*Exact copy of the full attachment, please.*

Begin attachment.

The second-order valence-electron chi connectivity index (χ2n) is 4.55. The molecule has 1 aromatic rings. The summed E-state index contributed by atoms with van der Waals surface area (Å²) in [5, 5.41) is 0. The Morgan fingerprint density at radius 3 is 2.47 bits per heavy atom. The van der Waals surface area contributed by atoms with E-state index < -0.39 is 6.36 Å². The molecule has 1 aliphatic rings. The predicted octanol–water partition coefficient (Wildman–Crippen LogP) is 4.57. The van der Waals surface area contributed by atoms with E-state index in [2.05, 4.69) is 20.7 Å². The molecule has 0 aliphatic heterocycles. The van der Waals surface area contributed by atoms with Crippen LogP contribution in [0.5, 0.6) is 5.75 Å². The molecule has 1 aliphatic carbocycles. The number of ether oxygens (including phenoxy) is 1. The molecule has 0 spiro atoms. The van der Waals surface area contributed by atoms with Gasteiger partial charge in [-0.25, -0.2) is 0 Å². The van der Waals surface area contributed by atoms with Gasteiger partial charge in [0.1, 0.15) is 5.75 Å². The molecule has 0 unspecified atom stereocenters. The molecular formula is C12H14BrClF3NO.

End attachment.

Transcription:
The second-order valence-electron chi connectivity index (χ2n) is 4.55. The molecule has 1 aromatic rings. The summed E-state index contributed by atoms with van der Waals surface area (Å²) in [5, 5.41) is 0. The Morgan fingerprint density at radius 3 is 2.47 bits per heavy atom. The van der Waals surface area contributed by atoms with E-state index < -0.39 is 6.36 Å². The molecule has 1 aliphatic rings. The predicted octanol–water partition coefficient (Wildman–Crippen LogP) is 4.57. The van der Waals surface area contributed by atoms with E-state index in [2.05, 4.69) is 20.7 Å². The molecule has 0 aliphatic heterocycles. The van der Waals surface area contributed by atoms with Crippen LogP contribution in [0.5, 0.6) is 5.75 Å². The molecule has 1 aliphatic carbocycles. The number of ether oxygens (including phenoxy) is 1. The molecule has 0 spiro atoms. The van der Waals surface area contributed by atoms with Gasteiger partial charge in [-0.25, -0.2) is 0 Å². The van der Waals surface area contributed by atoms with Gasteiger partial charge in [0.1, 0.15) is 5.75 Å². The molecule has 0 unspecified atom stereocenters. The molecular formula is C12H14BrClF3NO.